On So-Called Ulcerations of the Os Uteri

1876 Boston Medical and Surgical Journal  
It has fallen to my lot, as assistant at the New York Hospital for Women, and as a specialist, to have under observation a large number of patients who have been treated at one time or another for so-called "ulcérations of the womb." The histories of these cases, coupled with the fact that the chapters upon the subject in the various text-books of the diseases of women are unsatisfactory, tending to mislead rather than to assist the student to an appreciation of the true condition, have led me
more » ... o think that a few words concerning the affection might not come amiss. The time at my disposal will not allow of any attempt to give the history of the subject, nor shall I quote extensively from what has been written. I shall try simply to present some practical truths, prefacing my remarks with a statement that I claim nothing whatever as original. The facts were all explained and demonstrated to me by the gentlemen under whom I have served, and repeated observations have confirmed their correctness. What is commonly considered and treated as ulcération of the womb is not ulcération at all, but one of two conditions, both of which, once clearly understood, are simple enough. In the first condition, frequently found in its typical form in women who have not borne children, and where the cervix and os retain the normal shape, there is seen a red abrasion often entirely encircling the os ; it is occasioned by the irritating discharge poured out by a uterus affected with catarrh, or, as is commonly said, endometritis. We all know how often comes a so-called cold in the head, with its accompanying discharge from the nose ; the uterine mucous membrane is liable to a similar catarrhal discharge. The woman affected with a discharge from the nose removes it by the use of the handkerchief, and so prevents it from excoriating the upper lip and the edge of the nostril; if the discharge is still sufficiently irritating or excessive to cause some excoriation, perhaps the use of the handkerchief is supplemented by an application of cold cream or other unguent to the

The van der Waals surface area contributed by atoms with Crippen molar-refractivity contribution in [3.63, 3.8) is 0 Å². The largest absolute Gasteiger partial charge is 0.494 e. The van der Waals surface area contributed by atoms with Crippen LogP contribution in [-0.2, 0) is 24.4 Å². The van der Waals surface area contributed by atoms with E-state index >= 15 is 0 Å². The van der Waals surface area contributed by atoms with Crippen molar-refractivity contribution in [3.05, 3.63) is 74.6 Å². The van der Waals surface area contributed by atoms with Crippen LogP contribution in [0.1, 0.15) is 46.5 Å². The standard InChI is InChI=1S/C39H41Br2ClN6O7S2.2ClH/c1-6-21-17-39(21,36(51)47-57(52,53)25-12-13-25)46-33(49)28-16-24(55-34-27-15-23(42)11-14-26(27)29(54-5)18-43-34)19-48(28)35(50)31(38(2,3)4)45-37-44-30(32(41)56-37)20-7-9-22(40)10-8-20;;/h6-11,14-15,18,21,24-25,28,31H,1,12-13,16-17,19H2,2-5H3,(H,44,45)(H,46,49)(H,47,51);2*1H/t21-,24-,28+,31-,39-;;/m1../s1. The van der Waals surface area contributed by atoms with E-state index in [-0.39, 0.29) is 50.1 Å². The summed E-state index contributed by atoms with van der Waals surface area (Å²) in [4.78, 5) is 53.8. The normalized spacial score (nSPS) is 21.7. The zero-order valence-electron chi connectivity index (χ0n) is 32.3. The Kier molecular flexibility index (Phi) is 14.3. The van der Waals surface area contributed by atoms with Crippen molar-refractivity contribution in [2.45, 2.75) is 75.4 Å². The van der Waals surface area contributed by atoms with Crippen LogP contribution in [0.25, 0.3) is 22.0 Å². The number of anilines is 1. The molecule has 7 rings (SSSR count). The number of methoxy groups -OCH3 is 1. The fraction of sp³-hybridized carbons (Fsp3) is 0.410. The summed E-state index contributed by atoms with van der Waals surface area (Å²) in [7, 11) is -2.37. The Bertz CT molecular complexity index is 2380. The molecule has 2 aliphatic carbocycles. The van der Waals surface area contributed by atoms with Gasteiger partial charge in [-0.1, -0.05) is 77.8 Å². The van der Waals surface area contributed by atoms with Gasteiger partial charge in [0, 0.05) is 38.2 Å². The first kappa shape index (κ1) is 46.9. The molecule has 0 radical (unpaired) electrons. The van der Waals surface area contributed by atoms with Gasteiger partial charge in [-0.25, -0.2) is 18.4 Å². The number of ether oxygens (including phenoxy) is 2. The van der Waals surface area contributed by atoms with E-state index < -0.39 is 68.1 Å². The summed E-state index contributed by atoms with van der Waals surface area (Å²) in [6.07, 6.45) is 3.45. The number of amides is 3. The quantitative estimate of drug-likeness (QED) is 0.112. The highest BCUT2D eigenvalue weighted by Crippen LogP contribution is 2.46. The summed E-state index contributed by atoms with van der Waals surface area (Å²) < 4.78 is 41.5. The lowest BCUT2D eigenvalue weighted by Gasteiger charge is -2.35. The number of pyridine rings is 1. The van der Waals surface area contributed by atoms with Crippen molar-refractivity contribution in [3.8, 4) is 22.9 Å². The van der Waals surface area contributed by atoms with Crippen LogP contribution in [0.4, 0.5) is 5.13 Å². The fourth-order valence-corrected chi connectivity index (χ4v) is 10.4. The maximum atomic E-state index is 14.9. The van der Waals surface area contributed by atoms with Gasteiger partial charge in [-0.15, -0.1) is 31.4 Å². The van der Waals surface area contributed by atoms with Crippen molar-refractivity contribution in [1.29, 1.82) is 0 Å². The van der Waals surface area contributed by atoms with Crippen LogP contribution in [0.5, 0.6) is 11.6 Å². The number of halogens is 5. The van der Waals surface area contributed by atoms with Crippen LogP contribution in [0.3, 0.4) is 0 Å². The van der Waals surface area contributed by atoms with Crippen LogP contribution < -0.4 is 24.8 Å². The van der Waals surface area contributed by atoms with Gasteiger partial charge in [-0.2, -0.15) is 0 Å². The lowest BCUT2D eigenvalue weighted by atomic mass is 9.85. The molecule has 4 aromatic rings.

doi:10.1056/nejm187603160941101 fatcat:5eucdpkyxjdlhamnsi54bptiyy